By Patricia Sellers
August 4, 2009


is one of our favorite topics on Postcards. We’re in the stores everyday. We vigilantly watch CEO Howard Schultz’s efforts to slash costs, revive the brand, treat employees respectfully, satisfy investors, and fight incursions by very aggressive McDonald’s

and Dunkin’ Donuts. Today’s Wall Street Journal has an interesting story about Starbucks’ latest efficiency efforts–which could compromise the brand “romance,” which Schultz has long said distinguishes Starbucks, and employee (or “partner”) morale. Sun Min Kimes, a behind-the-counter barista at a Starbucks in Ashburn, Virginia felt strongly enough about the struggles to write this Guest Post. We hope Howard Schultz reads it.

by Sun Min Kimes

I started working for Starbucks a couple of years ago, after I returned to the U.S. from Seoul.  I first moved to America 30 years ago, but my husband and I went back to my native country, South Korea, when my daughter–who is a writer-reporter at Fortune–left for college. Upon our return to Ashburn, Virginia, I wanted to get a part-time job, so I drove to the Starbucks near our house and filled out an application.

I was hired after my second interview. When I started the job, I was very nervous about the long lines of customers and complicated terms for everything. Although I came here from Korea many years ago, English is my second language. Sometimes, customers were frustrated if I took too long or made mistakes.  So I made my own homemade notebook of Starbucks recipes and studied it every night.

Eventually, I became comfortable at work. I began to see the same customers every day, and we became friends, even talking about our lives. I met a 45-year-old woman whose teenage son loves sports (like my children did), and a Filipino girl who thought she had to leave the states but received permission to stay.  There’s a gentleman whose wife is terminally ill–he comes in, sits down, and reads a book most days. I think being here comforts him.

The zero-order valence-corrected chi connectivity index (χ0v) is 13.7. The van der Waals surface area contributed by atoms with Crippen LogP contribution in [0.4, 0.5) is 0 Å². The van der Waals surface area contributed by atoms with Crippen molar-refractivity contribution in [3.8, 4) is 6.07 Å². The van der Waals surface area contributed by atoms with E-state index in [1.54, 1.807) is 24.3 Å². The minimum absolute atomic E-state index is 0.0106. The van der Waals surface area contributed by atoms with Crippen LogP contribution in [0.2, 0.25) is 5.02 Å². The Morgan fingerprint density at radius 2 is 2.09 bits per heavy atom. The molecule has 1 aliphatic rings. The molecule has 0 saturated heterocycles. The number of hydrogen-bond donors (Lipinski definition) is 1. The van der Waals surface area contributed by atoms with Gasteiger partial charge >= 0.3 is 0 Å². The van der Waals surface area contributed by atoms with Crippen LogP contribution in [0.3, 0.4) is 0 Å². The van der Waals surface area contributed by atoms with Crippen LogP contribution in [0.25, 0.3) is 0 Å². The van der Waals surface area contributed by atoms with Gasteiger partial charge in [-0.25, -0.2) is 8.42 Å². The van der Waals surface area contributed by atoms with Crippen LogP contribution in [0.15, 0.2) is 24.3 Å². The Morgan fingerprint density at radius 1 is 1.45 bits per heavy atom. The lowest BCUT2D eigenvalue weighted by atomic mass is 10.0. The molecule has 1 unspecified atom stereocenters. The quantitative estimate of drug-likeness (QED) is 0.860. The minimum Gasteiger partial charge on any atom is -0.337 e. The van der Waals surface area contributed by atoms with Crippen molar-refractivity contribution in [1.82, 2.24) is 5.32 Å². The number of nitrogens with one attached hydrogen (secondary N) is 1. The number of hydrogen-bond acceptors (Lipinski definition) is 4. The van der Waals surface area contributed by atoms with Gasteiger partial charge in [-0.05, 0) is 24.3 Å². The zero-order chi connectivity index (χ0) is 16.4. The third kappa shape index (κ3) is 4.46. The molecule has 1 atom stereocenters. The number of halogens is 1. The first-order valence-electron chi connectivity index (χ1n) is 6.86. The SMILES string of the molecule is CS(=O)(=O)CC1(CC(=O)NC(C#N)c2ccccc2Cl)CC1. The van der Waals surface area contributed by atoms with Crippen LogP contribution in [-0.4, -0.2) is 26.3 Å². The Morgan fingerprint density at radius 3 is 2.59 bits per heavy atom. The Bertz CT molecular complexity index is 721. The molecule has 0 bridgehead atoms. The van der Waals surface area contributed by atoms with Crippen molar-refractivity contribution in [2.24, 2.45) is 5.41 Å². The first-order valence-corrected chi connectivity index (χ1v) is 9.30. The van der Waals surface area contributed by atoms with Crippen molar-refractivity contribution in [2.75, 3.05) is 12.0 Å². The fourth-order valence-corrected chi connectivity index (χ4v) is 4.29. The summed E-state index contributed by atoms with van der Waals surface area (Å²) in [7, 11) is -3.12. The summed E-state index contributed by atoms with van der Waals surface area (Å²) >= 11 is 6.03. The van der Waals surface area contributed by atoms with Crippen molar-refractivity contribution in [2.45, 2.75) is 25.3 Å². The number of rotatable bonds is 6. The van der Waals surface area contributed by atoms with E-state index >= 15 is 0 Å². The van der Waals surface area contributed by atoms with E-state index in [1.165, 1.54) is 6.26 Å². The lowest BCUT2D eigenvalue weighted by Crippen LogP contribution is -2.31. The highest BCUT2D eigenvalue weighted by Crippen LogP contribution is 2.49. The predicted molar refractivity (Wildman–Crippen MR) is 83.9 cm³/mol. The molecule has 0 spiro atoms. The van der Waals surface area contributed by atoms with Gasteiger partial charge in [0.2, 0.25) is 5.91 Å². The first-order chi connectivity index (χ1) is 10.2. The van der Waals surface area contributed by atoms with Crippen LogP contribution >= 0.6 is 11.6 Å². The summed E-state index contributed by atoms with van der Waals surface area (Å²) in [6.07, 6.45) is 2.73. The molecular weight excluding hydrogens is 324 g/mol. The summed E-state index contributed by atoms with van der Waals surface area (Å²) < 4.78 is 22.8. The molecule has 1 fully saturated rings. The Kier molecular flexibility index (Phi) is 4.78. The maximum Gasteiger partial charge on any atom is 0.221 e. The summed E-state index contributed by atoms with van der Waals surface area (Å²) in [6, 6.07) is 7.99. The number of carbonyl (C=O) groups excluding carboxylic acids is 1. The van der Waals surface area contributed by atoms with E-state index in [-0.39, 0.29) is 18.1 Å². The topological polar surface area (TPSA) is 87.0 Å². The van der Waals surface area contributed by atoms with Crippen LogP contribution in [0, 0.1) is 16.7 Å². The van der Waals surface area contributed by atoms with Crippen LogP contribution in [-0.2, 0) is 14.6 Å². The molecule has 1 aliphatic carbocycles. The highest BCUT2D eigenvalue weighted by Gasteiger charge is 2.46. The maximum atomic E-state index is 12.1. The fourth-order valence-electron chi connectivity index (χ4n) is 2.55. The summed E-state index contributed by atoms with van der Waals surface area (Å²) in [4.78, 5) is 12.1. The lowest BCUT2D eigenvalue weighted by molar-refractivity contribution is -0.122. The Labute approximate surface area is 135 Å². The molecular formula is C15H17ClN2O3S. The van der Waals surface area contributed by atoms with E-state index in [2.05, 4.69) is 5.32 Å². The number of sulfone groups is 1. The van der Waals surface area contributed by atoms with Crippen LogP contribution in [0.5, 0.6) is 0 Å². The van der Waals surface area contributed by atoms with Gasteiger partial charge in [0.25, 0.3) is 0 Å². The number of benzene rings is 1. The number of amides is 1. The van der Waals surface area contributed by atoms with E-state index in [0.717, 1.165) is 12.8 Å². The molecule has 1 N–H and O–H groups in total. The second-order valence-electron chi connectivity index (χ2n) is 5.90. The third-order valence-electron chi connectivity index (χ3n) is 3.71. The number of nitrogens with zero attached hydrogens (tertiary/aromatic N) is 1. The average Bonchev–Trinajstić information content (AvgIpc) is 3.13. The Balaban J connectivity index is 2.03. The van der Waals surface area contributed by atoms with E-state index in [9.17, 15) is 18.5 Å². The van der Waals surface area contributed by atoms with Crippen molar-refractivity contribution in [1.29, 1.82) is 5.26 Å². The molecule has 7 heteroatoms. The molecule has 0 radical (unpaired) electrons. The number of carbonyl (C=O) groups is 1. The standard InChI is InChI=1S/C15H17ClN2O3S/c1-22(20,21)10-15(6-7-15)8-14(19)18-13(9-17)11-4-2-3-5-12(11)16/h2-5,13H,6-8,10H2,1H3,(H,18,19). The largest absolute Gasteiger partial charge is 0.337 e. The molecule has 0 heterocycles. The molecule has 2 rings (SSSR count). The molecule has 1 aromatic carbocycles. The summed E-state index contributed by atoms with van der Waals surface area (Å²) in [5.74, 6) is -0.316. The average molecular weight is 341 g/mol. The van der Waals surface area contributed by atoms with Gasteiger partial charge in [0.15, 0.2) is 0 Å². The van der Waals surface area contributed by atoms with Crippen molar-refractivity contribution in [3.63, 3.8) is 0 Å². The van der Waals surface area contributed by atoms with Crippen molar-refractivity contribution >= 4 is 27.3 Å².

Over time, I grew more interested in the company. In fact, many of us “partners” feel this way. We track what is happening through various blogs. We know the business has been going through tough times, so I was happy to hear that profits recently improved. However, I wish we could increase earnings without cutting costs.

It is very difficult sometimes when there are only two people on the floor doing everything. I think that Howard Schultz has made a lot of smart decisions, but I have some suggestions for him.

Howard, I think you have done a good job of being transparent, but it would be wonderful if you communicated more with the workers. I would like to get an internal newsletter, with information about what successful locations are doing, new products, and the company’s strategy. Additionally, customer service would improve if we received reeducation. I know many of us want the opportunity for advanced training.

I’ve heard that, in Seattle, you’re creating new “stealth coffee shops,” called 15th Avenue stores, without the Starbucks brand. Customers will see through this. Instead, why not empower–and incentivize–managers to appeal to their communities by sourcing food, music, and artwork from locals while sustaining our brand?

A few more suggestions: During the morning hours at busy stores, I think many of our customers would appreciate it if a single register were designated for drip coffee. And regarding new products: I just don’t think the company is successful in creating excitement. We’re told to provide samples, but I rarely see them in stores.

I know that Starbucks has been successful with social media, but I think you should reconsider your resistance to nationwide television advertising.  We need to work harder to create buzz.

Regarding our retail items: I haven’t seen sales data, but I question the strategy. The various mugs, stuffed animals, tumblers, etc. look colorful and add to the store’s ambiance, but they sit on our shelves forever.  We always end up marking them down. I think we should offer fewer items, and choose them more carefully.

Finally, you should develop a new plan to reward frequent visitors. Recognition is important to them.

These are pretty small ideas, and they are coming from someone who hasn’t been at Starbucks for that long. But even in my short time, I’ve become invested in the company. I love how it fosters diversity by bringing together people from different countries and walks of life.  After I left my native country for the second time, Starbucks gave me a community. I hope you can keep it thriving.

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